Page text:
Before you take your camera out into the field, take a minute to read up on the flash modes you'll be using under varying light conditions. While this information is specific to the Nikon SB-800, it will help guide your understanding of other flash units as well.
This button turns the flash unit on/off.
Flash head will typically tilt from 90 to -7 degrees and will rotate 180 degrees. As the flash is adjusted, the flash head inside of the flash will move forward and back depending on the setting and the amount of light needed. This changes the angle at which the light spreads out.
To access the custom setting modes, hold SEL for two seconds.
This button allows you to increase or decrease the values in your image. Use left and right to highlight an item, and then use the + and - buttons to make changes.
The back panel illumination light will light up the back panel in low light situations. It's important to remember that when the flash is attached to the camera and the camera is illuminated, the flash will also illuminate.
The stand by mode conserves power.
In the event that you must reset all settings to factory default, hold both buttons for two seconds. Doing so resets all settings to factory default.
The sync cord connection is how the flash and the camera communicate when to fire. This is best used in a studio set up.
This mode allows the photographer to select all controls for exposure.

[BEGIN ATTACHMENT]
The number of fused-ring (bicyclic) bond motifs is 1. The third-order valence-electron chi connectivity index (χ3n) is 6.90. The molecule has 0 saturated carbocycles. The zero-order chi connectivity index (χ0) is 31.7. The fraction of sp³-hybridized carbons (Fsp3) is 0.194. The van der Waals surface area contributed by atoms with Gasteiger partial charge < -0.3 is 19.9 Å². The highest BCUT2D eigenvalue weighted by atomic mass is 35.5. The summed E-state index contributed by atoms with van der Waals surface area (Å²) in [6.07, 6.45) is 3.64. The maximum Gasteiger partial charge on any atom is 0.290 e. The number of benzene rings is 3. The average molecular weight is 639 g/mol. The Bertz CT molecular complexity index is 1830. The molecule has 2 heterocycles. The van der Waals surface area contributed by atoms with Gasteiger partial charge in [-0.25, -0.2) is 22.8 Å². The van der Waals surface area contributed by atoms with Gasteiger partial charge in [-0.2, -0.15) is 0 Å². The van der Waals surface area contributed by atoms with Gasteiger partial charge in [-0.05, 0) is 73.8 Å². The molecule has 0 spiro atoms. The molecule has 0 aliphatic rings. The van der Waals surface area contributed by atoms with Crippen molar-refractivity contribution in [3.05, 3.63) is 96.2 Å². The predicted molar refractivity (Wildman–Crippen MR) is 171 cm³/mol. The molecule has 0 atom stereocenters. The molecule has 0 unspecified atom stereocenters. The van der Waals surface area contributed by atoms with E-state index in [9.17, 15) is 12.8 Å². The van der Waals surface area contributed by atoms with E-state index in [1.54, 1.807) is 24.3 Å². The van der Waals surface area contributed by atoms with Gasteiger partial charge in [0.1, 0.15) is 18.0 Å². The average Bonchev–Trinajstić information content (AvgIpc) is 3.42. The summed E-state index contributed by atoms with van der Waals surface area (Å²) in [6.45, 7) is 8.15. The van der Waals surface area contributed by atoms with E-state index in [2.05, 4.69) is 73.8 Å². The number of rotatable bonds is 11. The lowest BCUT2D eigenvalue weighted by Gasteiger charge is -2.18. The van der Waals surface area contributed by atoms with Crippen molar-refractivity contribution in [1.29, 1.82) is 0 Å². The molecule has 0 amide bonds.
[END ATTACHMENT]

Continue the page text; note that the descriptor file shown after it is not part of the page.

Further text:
When to use it: Use Manual mode in controlled studio situations when you want to control the look and feel of the lighting.
The flash fires a series of pre-flashes that reflect back to the camera, telling the camera to communicate with the flash to determine the proper flash output. These pre-flashes are so fast that many photographers do not notice them when shooting.
When to use it: Use this mode for shooting uncontrolled action, combat camera scenarios, awards and presentations, etc.
In this mode, flash output level is automatically controlled for a well-balanced exposure.
When to use it: Use this mode primarily for balancing the fill flash to the daylight. This is good for outdoor situations.
The commander function in Advanced Wireless Lighting enables the flash to act as a commander unit during wireless multiple flash shooting to trigger remote flash units without firing itself. This operation will not normally affect the correct exposure of the subject; although exposure might be affected if the subject is close and a high ISO sensitivity has been set. To limit this effect as much as possible, bounce the light by tilting or rotating the flash head.
Electronic Flash Safety
When using an electronic flash unit, you are dealing with electricity in the form of a capacitor. Stay away from water and explosive fumes (open fuel). The capacitor in the flash has enough output to potentially kill. Always remember that one tiny spark in the right environment could turn explosive vapors into a fireball capable of destroying you and everything around you.
Do not discharge the flash into people’s eyes. This can cause a brief period of blindness (spots) and can cause permanent damage if done repeatedly. Maintain a safe distance (3 feet or more).
Synchronization describes the action of the flash unit firing while the camera shutter is fully open. As long as the flash fires between the time the shutter opens and closes, then synchronization will occur.
Depending upon which camera model you use, synchronization may occur at a maximum of 1/60th of a second (older cameras), or as fast as the camera can shoot when a “Nikon Creative Lighting System” compatible flash is used in conjunction with a fast sync compatible camera. Older cameras can only sync as fast as 1/60th of a second. With the SB 800 flash unit, the camera will sync up to 1/8000th of a second when the user sets the camera (not the flash) on the “1/250s (Auto FP)” setting under the “Custom Settings” menu.